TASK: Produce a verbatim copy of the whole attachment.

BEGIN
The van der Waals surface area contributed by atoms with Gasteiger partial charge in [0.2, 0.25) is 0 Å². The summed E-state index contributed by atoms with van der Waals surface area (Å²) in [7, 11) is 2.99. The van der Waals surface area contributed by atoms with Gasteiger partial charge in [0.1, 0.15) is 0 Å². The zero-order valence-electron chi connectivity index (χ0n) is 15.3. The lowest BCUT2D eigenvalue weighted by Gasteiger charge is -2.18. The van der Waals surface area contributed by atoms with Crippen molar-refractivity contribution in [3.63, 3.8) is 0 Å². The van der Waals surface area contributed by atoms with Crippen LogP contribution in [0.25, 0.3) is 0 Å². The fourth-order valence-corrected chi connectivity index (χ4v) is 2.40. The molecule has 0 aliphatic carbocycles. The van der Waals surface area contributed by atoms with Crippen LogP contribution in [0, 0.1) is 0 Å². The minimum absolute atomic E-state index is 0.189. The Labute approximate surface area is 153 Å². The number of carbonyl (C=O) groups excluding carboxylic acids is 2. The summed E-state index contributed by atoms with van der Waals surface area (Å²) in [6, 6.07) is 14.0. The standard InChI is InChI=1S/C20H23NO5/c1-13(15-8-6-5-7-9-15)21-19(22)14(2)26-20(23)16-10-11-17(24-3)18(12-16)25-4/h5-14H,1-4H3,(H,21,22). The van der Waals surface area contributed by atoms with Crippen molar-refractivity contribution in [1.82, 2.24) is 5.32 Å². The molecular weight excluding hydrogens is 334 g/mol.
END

The van der Waals surface area contributed by atoms with Gasteiger partial charge in [0.2, 0.25) is 0 Å². The summed E-state index contributed by atoms with van der Waals surface area (Å²) in [7, 11) is 2.99. The van der Waals surface area contributed by atoms with Gasteiger partial charge in [0.1, 0.15) is 0 Å². The zero-order valence-electron chi connectivity index (χ0n) is 15.3. The lowest BCUT2D eigenvalue weighted by Gasteiger charge is -2.18. The van der Waals surface area contributed by atoms with Crippen molar-refractivity contribution in [3.63, 3.8) is 0 Å². The van der Waals surface area contributed by atoms with Crippen LogP contribution in [0.25, 0.3) is 0 Å². The fourth-order valence-corrected chi connectivity index (χ4v) is 2.40. The molecule has 0 aliphatic carbocycles. The van der Waals surface area contributed by atoms with Crippen LogP contribution in [0, 0.1) is 0 Å². The minimum absolute atomic E-state index is 0.189. The Labute approximate surface area is 153 Å². The number of carbonyl (C=O) groups excluding carboxylic acids is 2. The summed E-state index contributed by atoms with van der Waals surface area (Å²) in [6, 6.07) is 14.0. The standard InChI is InChI=1S/C20H23NO5/c1-13(15-8-6-5-7-9-15)21-19(22)14(2)26-20(23)16-10-11-17(24-3)18(12-16)25-4/h5-14H,1-4H3,(H,21,22). The van der Waals surface area contributed by atoms with Crippen molar-refractivity contribution in [1.82, 2.24) is 5.32 Å². The molecular weight excluding hydrogens is 334 g/mol.